Sexual Revolution Deconstructed

The “60’s” and “sexual revolution” are synonymous. The 60’s generation nurtured children and taught the public the ways of the sexual revolution. The implications of that nurture and that teaching — that is, a generation of sexually liberated Americans — pervade our culture and it is hardly all good. Christian Smith and his team, in Lost in Transition, put it this way: “… for a significant number of emerging adults — especially but not exclusively women — sexual freedom is accompanied by real hurt, confusion, grief, anger, and regrets” (148).

What resources are available for emerging adults? What are churches doing about this?

The sexual revolution means casual sex; it means “amorphous and transient relationships”; it means hooking up. Some numbers: never-been-marrieds (71% oral sex; 73% sexual intercourse). The avg age for for first sex is 16 yrs old. “The typical never-married American 18- to 23-year-old has had an average (median) of 3 oral sex partners and 3 sexual intercourse partners” (149).

The cultural context of emerging adult sexual behaviors includes five topics, and these are the conclusions of Smith’s research over the years:

1. Tremendous optimism about their personal futures.
2. Smarting from hard lessons learned.
3. They profess to have no regrets about their lives. This does not match their own realities.
4. Hook-up culture is common. Not sure what hooking up means but it is common.
5. A new set of terms: sexiled, booty call, sexting, friends with benefits, and the walk of shame.

They observe, however, that there is a significant number of devastating romantic breakups. There is real emotional trauma.

Their next two sections deal with self-perceptions and behaviors, the first that they have “no problems” with their casual sexuality and the second that have problems. About half of emerging adults engage in casual sex and have no regrets.

But the focus of this chp is on the second group: those with hurt and regrets. Here are the major themes:

1. 75% of males have no regrets; 66% of females have regrets. Women bear the brunt of casual sex.
2. Their regrets are about early pregnancies, abortions, STD’s, sexual coercion, date rape.
3. Their regrets are also about a lack of enjoyment of sex and that it led to undesirable, complicated relationships. They knew they gave some of themselves away and it is irretrievable. Sex for some is meaningless.

4. Males have been problematized by pornography more than women; this complicates their sexuality.

The sexual revolution has created a culture of norms and expectations that are also creating a culture of sexual problems for emerging adults. There is then a deep and dark side to the sexual revolution.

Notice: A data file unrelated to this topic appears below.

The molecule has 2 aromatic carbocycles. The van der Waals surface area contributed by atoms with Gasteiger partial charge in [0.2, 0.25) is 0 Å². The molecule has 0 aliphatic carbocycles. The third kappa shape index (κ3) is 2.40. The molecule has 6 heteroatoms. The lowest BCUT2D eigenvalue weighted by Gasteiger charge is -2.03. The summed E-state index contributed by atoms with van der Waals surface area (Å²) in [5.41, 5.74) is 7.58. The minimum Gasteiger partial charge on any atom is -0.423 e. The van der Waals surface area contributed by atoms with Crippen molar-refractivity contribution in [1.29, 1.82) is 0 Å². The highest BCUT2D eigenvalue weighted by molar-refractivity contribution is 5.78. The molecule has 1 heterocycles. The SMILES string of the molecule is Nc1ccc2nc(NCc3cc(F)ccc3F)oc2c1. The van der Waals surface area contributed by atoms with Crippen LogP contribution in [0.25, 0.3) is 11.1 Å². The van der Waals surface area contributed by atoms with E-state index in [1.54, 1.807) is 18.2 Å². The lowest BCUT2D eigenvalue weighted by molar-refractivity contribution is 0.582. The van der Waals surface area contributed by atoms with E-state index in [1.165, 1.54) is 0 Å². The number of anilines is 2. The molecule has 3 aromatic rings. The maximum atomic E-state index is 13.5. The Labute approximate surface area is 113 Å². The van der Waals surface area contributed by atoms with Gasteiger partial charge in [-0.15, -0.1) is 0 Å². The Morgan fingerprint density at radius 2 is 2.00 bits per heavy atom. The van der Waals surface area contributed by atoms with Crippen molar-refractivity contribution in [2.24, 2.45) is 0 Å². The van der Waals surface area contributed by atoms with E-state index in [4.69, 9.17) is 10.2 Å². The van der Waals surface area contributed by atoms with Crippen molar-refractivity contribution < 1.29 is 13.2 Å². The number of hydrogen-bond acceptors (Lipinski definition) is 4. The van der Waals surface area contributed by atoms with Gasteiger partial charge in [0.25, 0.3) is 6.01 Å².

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  • Mike M

    Define ” problematized.”

  • The heart of the matter for me is that half of children are now born to unwed parents. Everyone wants to talk about how contraception decoupled sex and procreation, but it didn’t. It’s a myth. These young people who may or may not have been harmed by their sexual behaviors are almost besides the point. The people who are condemned to grow up in broken homes, often with no father, right from the start are the point. Even if the hook-up culture isn’t harming those who take part in it, its effects on those whose births result from it are often devestating. Sure, a good number of people are responsible and lucky enough not to wind up with an unwanted pregnancy. But they are still participating in, normalizing and perpetuating a set of sexual norms and behaviors which have terrible consequences for many others.

  • Jag

    Teenagers have sex and have always have had sex. That is why God made them so horny 🙂 This being an anonymous board, I can say that I would not want my daughter to be a virgin when she is married; sexual compatibility is too important to the success of a marriage and too large a factor in divorce. When I see teenagers wearing those rings that indicate they are saving themselves for marriage, I wonder what it is that drives them to be so public about that decision. If virginity becomes a way of being better, more holy than your peers, then it is in danger of becoming an idol.

    Just quoting wikipedia:

    “Until the mid-1700s, it was normal and acceptable for the (British) bride to be pregnant at the nuptials, the later church public ceremony for the marriage.”

    “Marriage and birth records from the late 1700s reveal that between 30 to 40 percent of New England brides were pregnant before marriage.”

    “In a study conducted in the United States, 61 percent of men and 12 percent of women born prior to 1910 admitted to having premarital sex.”

  • Kim

    Did the study track the religious affiliation of those surveyed? Were those who felt regret more likely to have religious backgrounds?
    How to shift cultural understanding of the dignity of each person and the sacredness of each body is a tall order. How and where to begin?